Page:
Pride Outside Campaign, Top Local Chefs and the Anticipation of my “Closed Doors” Dinner in Wynwood

Two days after my Conscious Bite Out dinner, I get the opportunity to give back. A great source throws me in the mix to participate in the “Get Out of the Kitchen” launch event for the Pride Outside Campaign. They aprideoutsidecroppedre set out to raise over a million dollars to build new playgrounds in Bal Harbour schools. The new St. Regis was the host of the event and I was among 16 other top chefs in Miami and Fort Lauderdale volunteering their time and food for a great cause. Jose Mendin chef of my favorite spots in Miami, the Pubbelly Group, Timon Ballo of another one of my go-to places Sugarcane, Giorgio Grapicavoli, Chopped winner and chef/owner of Eating House, Jeremy Ford from 3030 Ocean, who I know now, is practicing being self sustainable and growing his own produce in a greenhouse at his home in Fort Lauderdale, and many other local reputable top chefs dished out our best to this well dressed crowd.

(some more pictures from the event)

Each of us had our own station set in the ballroom with a table of 12 in front of us. We chose the menu and the décor for the table based on our restaurant. I obviously do not have a restaurant but Sacred Space Miami provided a beautiful set up to go along with the only plant based menu of the night.

We were allowed three courses without dessert. I start with an amuse bouche (single bite)

Kale Napoleon with Raw chocolate, Mamey and Pistachios. (Oh, this is a fancy event so I will use some fancy words. Once again, bridging the gap between tree hugging and the mainstream chef.)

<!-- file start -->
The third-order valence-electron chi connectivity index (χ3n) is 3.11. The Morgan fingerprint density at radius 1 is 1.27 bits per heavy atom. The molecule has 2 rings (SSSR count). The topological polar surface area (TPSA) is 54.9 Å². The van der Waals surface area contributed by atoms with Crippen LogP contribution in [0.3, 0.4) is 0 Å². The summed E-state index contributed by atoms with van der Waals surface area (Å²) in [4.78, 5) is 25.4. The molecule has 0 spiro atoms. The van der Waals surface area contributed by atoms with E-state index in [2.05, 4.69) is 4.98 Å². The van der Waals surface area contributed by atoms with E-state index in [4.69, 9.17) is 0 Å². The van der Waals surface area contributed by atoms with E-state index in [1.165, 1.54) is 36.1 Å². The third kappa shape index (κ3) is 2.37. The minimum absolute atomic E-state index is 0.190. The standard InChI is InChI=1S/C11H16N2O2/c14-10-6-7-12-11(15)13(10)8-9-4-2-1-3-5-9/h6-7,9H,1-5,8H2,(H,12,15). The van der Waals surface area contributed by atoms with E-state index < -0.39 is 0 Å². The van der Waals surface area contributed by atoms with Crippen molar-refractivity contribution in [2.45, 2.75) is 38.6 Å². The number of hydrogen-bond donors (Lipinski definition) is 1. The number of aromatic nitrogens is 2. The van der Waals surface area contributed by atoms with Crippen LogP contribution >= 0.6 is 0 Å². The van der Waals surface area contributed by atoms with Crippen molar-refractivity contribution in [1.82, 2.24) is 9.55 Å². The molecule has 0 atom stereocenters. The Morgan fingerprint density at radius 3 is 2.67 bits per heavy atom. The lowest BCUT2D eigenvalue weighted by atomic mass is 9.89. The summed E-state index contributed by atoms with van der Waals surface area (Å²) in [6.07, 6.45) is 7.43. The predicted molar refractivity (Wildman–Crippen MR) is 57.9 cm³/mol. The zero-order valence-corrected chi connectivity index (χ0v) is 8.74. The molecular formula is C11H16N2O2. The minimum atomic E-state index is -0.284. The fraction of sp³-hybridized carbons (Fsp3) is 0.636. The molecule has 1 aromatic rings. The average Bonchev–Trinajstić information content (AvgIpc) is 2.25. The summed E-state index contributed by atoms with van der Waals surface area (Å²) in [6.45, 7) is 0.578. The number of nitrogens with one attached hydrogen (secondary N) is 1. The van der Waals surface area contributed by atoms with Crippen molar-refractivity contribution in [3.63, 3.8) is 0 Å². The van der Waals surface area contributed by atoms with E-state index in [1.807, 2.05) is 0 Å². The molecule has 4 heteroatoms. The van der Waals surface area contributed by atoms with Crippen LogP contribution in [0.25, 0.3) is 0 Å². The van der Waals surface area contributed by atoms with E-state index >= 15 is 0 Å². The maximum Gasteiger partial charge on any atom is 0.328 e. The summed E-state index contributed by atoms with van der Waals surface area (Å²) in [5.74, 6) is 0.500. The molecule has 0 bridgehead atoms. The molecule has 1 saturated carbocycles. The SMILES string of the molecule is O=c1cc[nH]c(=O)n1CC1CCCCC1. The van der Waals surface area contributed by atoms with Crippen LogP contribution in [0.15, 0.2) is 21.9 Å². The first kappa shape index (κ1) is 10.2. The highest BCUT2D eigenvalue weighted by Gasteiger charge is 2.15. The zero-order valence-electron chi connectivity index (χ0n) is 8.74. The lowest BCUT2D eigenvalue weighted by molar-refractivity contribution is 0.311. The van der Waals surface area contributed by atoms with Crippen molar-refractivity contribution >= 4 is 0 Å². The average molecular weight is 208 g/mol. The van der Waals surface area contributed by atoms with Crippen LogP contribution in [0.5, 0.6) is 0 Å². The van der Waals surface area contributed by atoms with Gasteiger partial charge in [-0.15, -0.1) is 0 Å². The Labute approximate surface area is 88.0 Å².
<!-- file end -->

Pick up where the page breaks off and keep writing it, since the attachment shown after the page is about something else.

Next is another variation of my Bee Pollen Salad- swiss chard, fennel, mango champagne coulis. 2013-05-02 20.52.06

Appetizer was Coconut Corn Cake-black bean puree, scallion-jalapeno salsa and turmeric paint.

Entrée was the best and here I did something a chef should never do. Rule of thumb: never do a dish for the first time when you are in front of a live audience. I tend to want to take this risk often and has yet to totally blow up in my face. Maybe a little splatter, but not totally. I do a pasta duo: Purple pappardelle with porcini cream and maitake mushrooms and a Whole Grain Risotto with Kale pesto and marinated red beets. It was the pappardelle that I had practiced just hours before and decided to put it on the menu. It paid off. The lighting in the room illuminated a florescent purple and my guests were left asking what it could possibly be if it wasn’t pasta.

I had some great help from my friend Misha, a fellow chef here in Miami and overall the night was a great success. My non-vegan guests were continually surprised at what was going on in their mouth after every bite. The questions poured in and gave me all the room to pass on the benefits of eating this way, even in such an upscale environment.

Putting this plant based lifestyle at the 2013-05-02 21.22.02foundation of my philosophy as a chef is a risky one and coming from my meat and potato-Bostonian heritage, it is more like frowned upon. Well, I have always been a bit of a risk taker and not afraid to stand behind something that does not get the majority rule. Sadly, in this case, it is more of a skewed perception and lack of education than a valid reason to not see the benefits of a plant based culinary foundation. In my opinion, this will be the future of all cuisine if we are to sustain this planet and increase the declining health of our population.